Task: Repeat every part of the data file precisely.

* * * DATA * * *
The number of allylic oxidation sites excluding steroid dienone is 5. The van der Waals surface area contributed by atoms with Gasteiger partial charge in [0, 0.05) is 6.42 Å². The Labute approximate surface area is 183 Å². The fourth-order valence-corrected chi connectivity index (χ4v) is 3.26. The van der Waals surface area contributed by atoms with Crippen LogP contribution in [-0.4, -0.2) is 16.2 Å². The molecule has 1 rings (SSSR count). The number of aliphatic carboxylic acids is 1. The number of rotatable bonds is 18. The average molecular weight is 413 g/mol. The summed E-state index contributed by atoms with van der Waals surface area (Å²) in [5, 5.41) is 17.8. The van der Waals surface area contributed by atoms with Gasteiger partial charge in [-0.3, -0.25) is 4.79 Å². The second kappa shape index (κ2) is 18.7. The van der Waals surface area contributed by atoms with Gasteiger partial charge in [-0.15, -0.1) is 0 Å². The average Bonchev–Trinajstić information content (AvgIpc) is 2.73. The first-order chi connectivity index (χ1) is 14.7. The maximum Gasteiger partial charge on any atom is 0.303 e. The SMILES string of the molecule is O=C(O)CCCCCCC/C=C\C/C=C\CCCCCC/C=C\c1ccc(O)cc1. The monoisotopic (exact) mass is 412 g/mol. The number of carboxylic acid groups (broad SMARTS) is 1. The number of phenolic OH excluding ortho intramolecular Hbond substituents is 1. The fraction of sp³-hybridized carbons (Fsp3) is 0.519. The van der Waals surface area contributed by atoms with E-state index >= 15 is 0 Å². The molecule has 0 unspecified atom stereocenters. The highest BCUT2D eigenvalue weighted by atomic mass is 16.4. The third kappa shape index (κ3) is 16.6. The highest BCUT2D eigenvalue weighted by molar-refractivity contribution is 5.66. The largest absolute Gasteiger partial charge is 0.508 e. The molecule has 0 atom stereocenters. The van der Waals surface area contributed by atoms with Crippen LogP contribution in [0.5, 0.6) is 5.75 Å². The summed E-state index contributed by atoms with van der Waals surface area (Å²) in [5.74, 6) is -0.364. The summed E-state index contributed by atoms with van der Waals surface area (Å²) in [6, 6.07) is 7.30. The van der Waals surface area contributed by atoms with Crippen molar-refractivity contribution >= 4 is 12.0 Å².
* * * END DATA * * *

The number of allylic oxidation sites excluding steroid dienone is 5. The van der Waals surface area contributed by atoms with Gasteiger partial charge in [0, 0.05) is 6.42 Å². The Labute approximate surface area is 183 Å². The fourth-order valence-corrected chi connectivity index (χ4v) is 3.26. The van der Waals surface area contributed by atoms with Crippen LogP contribution in [-0.4, -0.2) is 16.2 Å². The molecule has 1 rings (SSSR count). The number of aliphatic carboxylic acids is 1. The number of rotatable bonds is 18. The average molecular weight is 413 g/mol. The summed E-state index contributed by atoms with van der Waals surface area (Å²) in [5, 5.41) is 17.8. The van der Waals surface area contributed by atoms with Gasteiger partial charge in [-0.3, -0.25) is 4.79 Å². The second kappa shape index (κ2) is 18.7. The van der Waals surface area contributed by atoms with Gasteiger partial charge in [-0.15, -0.1) is 0 Å². The average Bonchev–Trinajstić information content (AvgIpc) is 2.73. The first-order chi connectivity index (χ1) is 14.7. The maximum Gasteiger partial charge on any atom is 0.303 e. The SMILES string of the molecule is O=C(O)CCCCCCC/C=C\C/C=C\CCCCCC/C=C\c1ccc(O)cc1. The monoisotopic (exact) mass is 412 g/mol. The number of carboxylic acid groups (broad SMARTS) is 1. The number of phenolic OH excluding ortho intramolecular Hbond substituents is 1. The fraction of sp³-hybridized carbons (Fsp3) is 0.519. The van der Waals surface area contributed by atoms with E-state index >= 15 is 0 Å². The molecule has 0 unspecified atom stereocenters. The highest BCUT2D eigenvalue weighted by atomic mass is 16.4. The third kappa shape index (κ3) is 16.6. The highest BCUT2D eigenvalue weighted by molar-refractivity contribution is 5.66. The largest absolute Gasteiger partial charge is 0.508 e. The molecule has 0 atom stereocenters. The van der Waals surface area contributed by atoms with Crippen LogP contribution in [0.5, 0.6) is 5.75 Å². The summed E-state index contributed by atoms with van der Waals surface area (Å²) in [5.74, 6) is -0.364. The summed E-state index contributed by atoms with van der Waals surface area (Å²) in [6, 6.07) is 7.30. The van der Waals surface area contributed by atoms with Crippen molar-refractivity contribution >= 4 is 12.0 Å².